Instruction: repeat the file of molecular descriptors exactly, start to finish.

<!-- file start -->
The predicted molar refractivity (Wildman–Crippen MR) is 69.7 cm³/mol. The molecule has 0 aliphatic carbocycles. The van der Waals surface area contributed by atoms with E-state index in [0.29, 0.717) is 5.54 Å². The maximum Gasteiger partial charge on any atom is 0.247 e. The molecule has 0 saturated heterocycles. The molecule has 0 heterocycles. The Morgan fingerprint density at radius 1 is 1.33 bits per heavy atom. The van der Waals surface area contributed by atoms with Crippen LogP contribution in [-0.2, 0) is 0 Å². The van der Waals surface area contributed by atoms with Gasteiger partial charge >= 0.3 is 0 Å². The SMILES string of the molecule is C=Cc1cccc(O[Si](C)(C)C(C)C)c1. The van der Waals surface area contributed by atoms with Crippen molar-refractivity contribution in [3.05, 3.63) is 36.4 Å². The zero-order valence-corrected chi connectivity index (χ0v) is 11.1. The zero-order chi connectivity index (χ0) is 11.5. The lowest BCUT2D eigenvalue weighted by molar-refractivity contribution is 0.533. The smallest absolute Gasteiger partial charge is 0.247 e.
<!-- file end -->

The predicted molar refractivity (Wildman–Crippen MR) is 69.7 cm³/mol. The molecule has 0 aliphatic carbocycles. The van der Waals surface area contributed by atoms with E-state index in [0.29, 0.717) is 5.54 Å². The maximum Gasteiger partial charge on any atom is 0.247 e. The molecule has 0 saturated heterocycles. The molecule has 0 heterocycles. The Morgan fingerprint density at radius 1 is 1.33 bits per heavy atom. The van der Waals surface area contributed by atoms with Crippen LogP contribution in [-0.2, 0) is 0 Å². The van der Waals surface area contributed by atoms with Gasteiger partial charge >= 0.3 is 0 Å². The SMILES string of the molecule is C=Cc1cccc(O[Si](C)(C)C(C)C)c1. The van der Waals surface area contributed by atoms with Crippen molar-refractivity contribution in [3.05, 3.63) is 36.4 Å². The zero-order valence-corrected chi connectivity index (χ0v) is 11.1. The zero-order chi connectivity index (χ0) is 11.5. The lowest BCUT2D eigenvalue weighted by molar-refractivity contribution is 0.533. The smallest absolute Gasteiger partial charge is 0.247 e.